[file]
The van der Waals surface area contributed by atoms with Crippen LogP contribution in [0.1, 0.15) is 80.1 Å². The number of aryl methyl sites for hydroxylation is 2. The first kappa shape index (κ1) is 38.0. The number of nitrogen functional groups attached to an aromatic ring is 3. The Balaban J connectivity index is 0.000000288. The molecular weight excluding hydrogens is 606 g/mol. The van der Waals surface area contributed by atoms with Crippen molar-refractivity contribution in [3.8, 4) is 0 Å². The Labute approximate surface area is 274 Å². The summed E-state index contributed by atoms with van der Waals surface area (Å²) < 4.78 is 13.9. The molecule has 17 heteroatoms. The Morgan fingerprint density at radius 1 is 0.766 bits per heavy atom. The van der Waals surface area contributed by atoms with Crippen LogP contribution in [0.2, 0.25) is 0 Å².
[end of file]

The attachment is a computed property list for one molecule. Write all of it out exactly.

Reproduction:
The van der Waals surface area contributed by atoms with Crippen LogP contribution in [0.1, 0.15) is 80.1 Å². The number of aryl methyl sites for hydroxylation is 2. The first kappa shape index (κ1) is 38.0. The number of nitrogen functional groups attached to an aromatic ring is 3. The Balaban J connectivity index is 0.000000288. The molecular weight excluding hydrogens is 606 g/mol. The van der Waals surface area contributed by atoms with Crippen molar-refractivity contribution in [3.8, 4) is 0 Å². The Labute approximate surface area is 274 Å². The summed E-state index contributed by atoms with van der Waals surface area (Å²) < 4.78 is 13.9. The molecule has 17 heteroatoms. The Morgan fingerprint density at radius 1 is 0.766 bits per heavy atom. The van der Waals surface area contributed by atoms with Crippen LogP contribution in [0.2, 0.25) is 0 Å².